PAYE RTI News
HMRC scores RTI penalty own goal
December 3, 2012
HMRC’s penalty regime for RTI has been criticised by accounting experts within 36 hours of being announced.
The interim RTI penalty regime announced just days ago removes the incentive for employers to report in real time, according to experts. The single most important aspect of HMRC’s PAYE reform and the introduction of real time information reporting is that employers are required to report PAYE to HMRC ‘on or before’ the time they make payment to employees.
HMRC published its RTI penalty regime on Thursday last week, stating there will be no penalties until April 2014 if RTI internet Full Payment Submissions (FPS) returns are sent late, in effect after employees are paid.
However, while HMRC put penalties for late filing on hold for the first year of RTI, meaning no penalties will be charged if an employer fails to report RTI ‘on or before’ an employee is paid, they intend to enforce penalties for filing inaccurate RTI returns from April 2013 when RTI starts. Experts have warned that by charging penalties for inaccurate RTI returns, HMRC have removed the incentive for many employers to report in real time ‘on or before’.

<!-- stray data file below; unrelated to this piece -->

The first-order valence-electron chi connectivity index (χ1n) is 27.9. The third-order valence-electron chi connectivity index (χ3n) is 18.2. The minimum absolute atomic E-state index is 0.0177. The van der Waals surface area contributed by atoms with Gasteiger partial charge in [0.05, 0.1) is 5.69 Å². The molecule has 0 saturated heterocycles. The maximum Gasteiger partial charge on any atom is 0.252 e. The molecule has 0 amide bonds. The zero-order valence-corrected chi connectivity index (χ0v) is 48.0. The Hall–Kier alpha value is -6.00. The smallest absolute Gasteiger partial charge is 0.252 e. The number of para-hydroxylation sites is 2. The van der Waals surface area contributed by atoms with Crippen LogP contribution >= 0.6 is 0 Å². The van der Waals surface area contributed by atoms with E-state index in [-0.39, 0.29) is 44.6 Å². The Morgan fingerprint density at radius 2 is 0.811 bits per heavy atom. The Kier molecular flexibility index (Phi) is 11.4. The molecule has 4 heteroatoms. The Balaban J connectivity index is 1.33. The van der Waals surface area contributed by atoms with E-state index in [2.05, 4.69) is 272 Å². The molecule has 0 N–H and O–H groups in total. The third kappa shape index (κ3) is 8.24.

HMRC’s publication of their interim penalty regime was followed the next day by doubts expressed by leading tax experts, who said these rules will result in employers not sending their FPS returns in ‘real time’ in an effort to ensure they are 100% accurate, negating at a stroke the central tenet of RTI.
Tina Riches, the Technical Director of the Chartered Institute of Taxation (CIOT), a leading authority, was reported by PayrollWorld the next day, on Friday 30th November, as saying: “If employers look at the whole package together, rather than get the information in on time they may well decide that for them it’s better to delay sending it in and making sure it’s accurate.
“This isn’t really the whole point of RTI, which is reporting as things happen, but the way penalties are set up in the first year will discourage people from doing that.
“As an employer I would think twice about hurrying to get a submission in on time during that first year – I would put more effort into making sure it’s accurate, if it’s late you are not going to get a penalty.
“I can see that HMRC are in a difficult position, there is a balance between getting people onto the new system and getting up to speed with it, but equally not letting those who wilfully do not comply to get away with that. HMRC have gone for this half-way house, but it could to some extent backfire because there is now an incentive to delay and make sure the submission is completely right rather than try and report in real time.”